By submitting these demands, I affirm our right to life. We want our freedom and the right to return to our homes since I am innocent of the charges (if there were any) you have levied against us. I ask that you establish justice that you claim to be a foundation of your country.

After these years of hardship we have spent here — and which I managed to do only through the grace of God, otherwise I would have lost my sanity — I want you to consider my case as soon as possible and give me the right to a just and public trial or set me free without conditions.

Shaker Aamer (00239)

 

See our Shaker Aamer pages for more information.

Sign the Government petition to return Shaker Aamer to the UK.

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Shaker Aamer – Ten Years On


Shaker Aamer is one of the 171 men still held in Guantanamo Bay and its last remaining British resident. Despite never having had a trial, having been approved for release twice and been the focus of a high-profile campaign for his immediate release, Shaker has remained in detention for more than ten years. His physical and mental health deterioration is also a prevalent concern.

Spectacle is making a short film about Shaker Aamer to mark the tenth anniversary of his incarceration. The film includes interviews with activists and former detainees and paints a picture of who Shaker Aamer is and the injustices he has endured for the last decade.

The project area of the Spectacle website also contains full information about Shaker Aamer, the progress of the campaign and links to more content such as Scott Horton’s 2010 article, ‘The Guantánamo “Suicides”: A Camp Delta sergeant blows the whistle’, published in Harper’s Magazine.

Order Spectacle’s DVD Outside The Law: Stories from Guantánamo

Click Guantánamo for more blogs
Or visit our Guantánamo project pages for more information and videos.

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A screening of “Outside the Law: Stories from Guantanamo” at the European Parliament in Brussels- January 24


On Tuesday January 24, at 7 pm, there will be a special screening of the acclaimed documentary film “Outside the Law: Stories from Guantánamo” at the European Parliament in Brussels. The screening will take place in the main European Parliament building, the Altiero Spinelli Building, Rue Wiertz, in Room ASP – 3G2, on the 3rd floor, and Moazzam Begg, former Guantánamo prisoner, and the director of the NGO Cageprisoners, will be joining Andy Worthington and Polly Nash for the screening, and for the Q&A session afterwards.

 

The screening has been arranged by Jean Lambert (UK Green MEP), with the support of Sarah Ludford (UK Liberal Democrat MEP) and Ana Gomes (Portuguese Socialist MEP), and the purpose of the screening is to raise awareness of the continued existence of Guantánamo, and its mockery of universal notions of fairness and justice, ten years after the prison opened, on January 11, 2002. Given President Obama’s very public failure to close the prison as promised, it is essential that other countries step forward to take cleared prisoners who cannot be safely repatriated, and one of the main purposes of the screening is to encourage EU countries to re-engage with the process of resettling prisoners that was so successful in 2009 and 2010.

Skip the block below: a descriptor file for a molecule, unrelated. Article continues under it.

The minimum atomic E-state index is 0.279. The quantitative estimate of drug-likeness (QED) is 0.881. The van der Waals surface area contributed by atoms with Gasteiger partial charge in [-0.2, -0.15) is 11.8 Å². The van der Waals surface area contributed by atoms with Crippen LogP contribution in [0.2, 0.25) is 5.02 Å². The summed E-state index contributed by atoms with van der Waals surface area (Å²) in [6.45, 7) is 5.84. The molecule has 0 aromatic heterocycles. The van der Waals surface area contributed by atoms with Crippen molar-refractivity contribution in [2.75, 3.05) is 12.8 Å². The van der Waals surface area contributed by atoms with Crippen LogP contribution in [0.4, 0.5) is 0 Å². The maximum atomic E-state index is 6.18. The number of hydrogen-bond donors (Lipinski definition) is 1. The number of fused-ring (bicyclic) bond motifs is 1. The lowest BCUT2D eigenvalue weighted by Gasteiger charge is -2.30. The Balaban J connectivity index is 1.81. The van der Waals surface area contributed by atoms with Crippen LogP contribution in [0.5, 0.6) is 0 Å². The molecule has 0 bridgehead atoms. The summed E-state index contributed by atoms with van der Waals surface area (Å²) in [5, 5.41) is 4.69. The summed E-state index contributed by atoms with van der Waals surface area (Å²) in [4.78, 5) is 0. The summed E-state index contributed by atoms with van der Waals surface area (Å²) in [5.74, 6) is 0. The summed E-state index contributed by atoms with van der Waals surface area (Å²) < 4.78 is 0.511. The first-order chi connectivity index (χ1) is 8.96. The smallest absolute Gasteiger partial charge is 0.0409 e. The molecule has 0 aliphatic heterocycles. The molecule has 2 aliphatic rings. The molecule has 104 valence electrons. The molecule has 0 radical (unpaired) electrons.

The screening is free, but anyone who wishes to attend needs to contact Rachel Sheppard, the Parliamentary Assistant to Jean Lambert MEP:  jean.lambert@europarl.europa.eu

This e-mail address is being protected from spambots. You need JavaScript enabled to view it .

If those wishing to attend do not already have an access badge for the European Parliament, they need to provide their full name, date of birth, nationality, passport number or ID card and number and also specify the type of document (passport, ID card) so that access badges can be arranged. Without an access badge, those wishing to attend the screening will not be allowed.

Moazzam Begg and Andy Worthington will be available to talk to the press along with Jean Lambert MP, Sarah Ludford MEP and Ana Gomes MEP they are hoping to have the opportunity to discuss the need for European countries to revisit the generosity shown in 2009 and 2010, when many offered new homes to cleared Guantánamo prisoners who could not be safely repatriated.

171 prisoners are still held in Guantánamo, and 89 of these have been cleared for release by President Obama’s interagency Guantánamo Review Task Force. 58 of these men are Yemenis, whose release is being prevented by President Obama, and by Congress, but others remain in need of new homes, and it is only the absence of offers from, for example, countries in Europe, that is preventing them from finally being freed.

As Guantánamo recently marked the 10th anniversary of its opening, with no sign of when, if ever it will close, given Congressional opposition, and the President’s refusal, or inability to assert his authority, it would be a powerful humanitarian gesture if European countries once more agreed to take cleared prisoners, to help to close this shameful icon of the Bush administration’s misguided “war on terror.”

 

Order Spectacle’s DVD Outside The Law: Stories from Guantánamo

Click Guantánamo for more blogs